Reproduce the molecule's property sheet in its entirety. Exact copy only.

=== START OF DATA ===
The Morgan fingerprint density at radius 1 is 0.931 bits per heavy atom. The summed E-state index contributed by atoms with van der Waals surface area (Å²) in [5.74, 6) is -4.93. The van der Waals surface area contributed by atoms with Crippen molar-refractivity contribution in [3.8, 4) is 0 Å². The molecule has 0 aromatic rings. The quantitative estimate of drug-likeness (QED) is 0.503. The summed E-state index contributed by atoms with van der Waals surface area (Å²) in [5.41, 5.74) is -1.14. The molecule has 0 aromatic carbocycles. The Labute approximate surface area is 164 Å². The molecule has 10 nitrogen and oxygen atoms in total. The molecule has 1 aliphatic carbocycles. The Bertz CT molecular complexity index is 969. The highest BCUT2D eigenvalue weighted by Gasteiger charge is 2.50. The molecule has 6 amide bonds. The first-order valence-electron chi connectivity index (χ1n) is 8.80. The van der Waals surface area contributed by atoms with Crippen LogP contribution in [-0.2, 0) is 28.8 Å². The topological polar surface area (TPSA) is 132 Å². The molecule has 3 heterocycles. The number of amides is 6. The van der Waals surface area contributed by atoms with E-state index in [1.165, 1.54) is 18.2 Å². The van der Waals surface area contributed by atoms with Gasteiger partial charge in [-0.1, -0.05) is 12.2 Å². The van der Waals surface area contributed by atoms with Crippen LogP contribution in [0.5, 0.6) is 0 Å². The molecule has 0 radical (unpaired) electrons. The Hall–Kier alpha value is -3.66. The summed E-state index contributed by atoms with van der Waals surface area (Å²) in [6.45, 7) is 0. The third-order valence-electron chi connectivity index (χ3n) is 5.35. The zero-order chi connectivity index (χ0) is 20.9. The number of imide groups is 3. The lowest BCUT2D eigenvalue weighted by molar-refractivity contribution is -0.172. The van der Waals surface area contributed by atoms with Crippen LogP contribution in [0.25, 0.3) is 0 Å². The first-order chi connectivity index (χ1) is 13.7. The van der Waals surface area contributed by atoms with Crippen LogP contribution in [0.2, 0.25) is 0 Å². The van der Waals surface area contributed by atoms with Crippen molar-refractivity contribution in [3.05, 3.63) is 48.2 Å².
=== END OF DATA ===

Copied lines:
The Morgan fingerprint density at radius 1 is 0.931 bits per heavy atom. The summed E-state index contributed by atoms with van der Waals surface area (Å²) in [5.74, 6) is -4.93. The van der Waals surface area contributed by atoms with Crippen molar-refractivity contribution in [3.8, 4) is 0 Å². The molecule has 0 aromatic rings. The quantitative estimate of drug-likeness (QED) is 0.503. The summed E-state index contributed by atoms with van der Waals surface area (Å²) in [5.41, 5.74) is -1.14. The molecule has 0 aromatic carbocycles. The Labute approximate surface area is 164 Å². The molecule has 10 nitrogen and oxygen atoms in total. The molecule has 1 aliphatic carbocycles. The Bertz CT molecular complexity index is 969. The highest BCUT2D eigenvalue weighted by Gasteiger charge is 2.50. The molecule has 6 amide bonds. The first-order valence-electron chi connectivity index (χ1n) is 8.80. The van der Waals surface area contributed by atoms with Crippen LogP contribution in [-0.2, 0) is 28.8 Å². The topological polar surface area (TPSA) is 132 Å². The molecule has 3 heterocycles. The number of amides is 6. The van der Waals surface area contributed by atoms with E-state index in [1.165, 1.54) is 18.2 Å². The van der Waals surface area contributed by atoms with Gasteiger partial charge in [-0.1, -0.05) is 12.2 Å². The van der Waals surface area contributed by atoms with Crippen LogP contribution in [0.5, 0.6) is 0 Å². The molecule has 0 radical (unpaired) electrons. The Hall–Kier alpha value is -3.66. The summed E-state index contributed by atoms with van der Waals surface area (Å²) in [6.45, 7) is 0. The third-order valence-electron chi connectivity index (χ3n) is 5.35. The zero-order chi connectivity index (χ0) is 20.9. The number of imide groups is 3. The lowest BCUT2D eigenvalue weighted by molar-refractivity contribution is -0.172. The van der Waals surface area contributed by atoms with Crippen LogP contribution in [0.25, 0.3) is 0 Å². The first-order chi connectivity index (χ1) is 13.7. The van der Waals surface area contributed by atoms with Crippen LogP contribution in [0.2, 0.25) is 0 Å². The van der Waals surface area contributed by atoms with Crippen molar-refractivity contribution in [3.05, 3.63) is 48.2 Å².